^5  Humes v. United States, 276 U.S. 487, 48 S.Ct. 347, 72 L.Ed. 667. It was there said:

'The Court of Claims did not find that the present value of the contingent bequests to the charities can be determined by the calculations of actuaries based upon experience tables. * * *

'If all the facts stated had been embodied in findings, no legal basis would be laid for the deduction claimed. The volume and character of the experience upon which the conclusions drawn from these two tables are based differ from the volume and character of the experience embodied in standard mortality tables almost as widely as possibility from certainty.' 276 U.S. at pages 492-493, 48 S.Ct. at page 347.

The tables were based on the limited experience of male and female members of the Scotch peerage. Merchants Nat. Bank of Boston v. Commissioner, 320 U.S. 256, 64 S.Ct. 108, 88 L.Ed. 35; Henslee v. Union Planters Nat. Bank, 335 U.S. 595, 69 S.Ct. 290, 93 L.Ed. 259. Compare Robinette v. Helvering, 318 U.S. 184, 63 S.Ct. 540, 87 L.Ed. 700.

^6  'Conditional bequests.-Where the bequest, legacy, devise, or gift is dependent upon the performance of some act, or the happening of some event, in order to become effective it is necessary that the performance of the act or the occurrence of the event shall have taken place before the deduction can be allowed. Where, by the terms of the bequest, devise or gift, it is subject to be defeated by a subsequent act or event, no deduction will be allowed.' Treas.Reg. 37, Art. 56.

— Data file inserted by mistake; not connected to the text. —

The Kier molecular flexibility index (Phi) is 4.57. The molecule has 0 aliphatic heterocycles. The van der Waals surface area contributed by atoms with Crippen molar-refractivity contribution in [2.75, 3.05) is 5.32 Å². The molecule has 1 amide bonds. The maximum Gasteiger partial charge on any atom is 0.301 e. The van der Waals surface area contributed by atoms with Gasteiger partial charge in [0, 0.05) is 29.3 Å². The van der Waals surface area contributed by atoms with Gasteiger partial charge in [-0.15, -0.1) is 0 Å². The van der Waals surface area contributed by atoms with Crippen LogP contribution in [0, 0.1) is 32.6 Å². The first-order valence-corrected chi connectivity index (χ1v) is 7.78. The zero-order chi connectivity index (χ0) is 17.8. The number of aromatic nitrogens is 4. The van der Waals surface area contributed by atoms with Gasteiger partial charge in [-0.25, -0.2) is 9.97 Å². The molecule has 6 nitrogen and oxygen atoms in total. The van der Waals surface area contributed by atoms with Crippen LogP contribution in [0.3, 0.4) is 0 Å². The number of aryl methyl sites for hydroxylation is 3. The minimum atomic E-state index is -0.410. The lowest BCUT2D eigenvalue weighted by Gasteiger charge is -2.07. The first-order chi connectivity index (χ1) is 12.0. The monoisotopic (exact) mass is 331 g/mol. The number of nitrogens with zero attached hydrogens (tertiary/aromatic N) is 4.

^7  Compare Helvering v. R. J. Reynolds Tobacco Co., 306 U.S. 110, 115, 59 S.Ct. 423, 425, 83 L.Ed. 536; Crane v. Commissioner, 331 U.S. 1, 8, 67 S.Ct. 1047, 1051, 91 L.Ed. 1301, with Helvering v. Wilshire Oil Co., 308 U.S. 90, 60 S.Ct. 18, 84 L.Ed. 101. See 54 Harv.L.Rev. 377, 398, 1311.

^8  Griswold, Cases and Materials on Federal Taxation (3d ed.), 679, setting out the legislative history of the section with brief reference to the differing views on the merit of the charitable deduction; Paul, Federal Estate and Gift Taxation, Vol. I, c. 12.

This work is in the public domain in the United States because it is a work of the United States federal government (see 17 U.S.C. 105).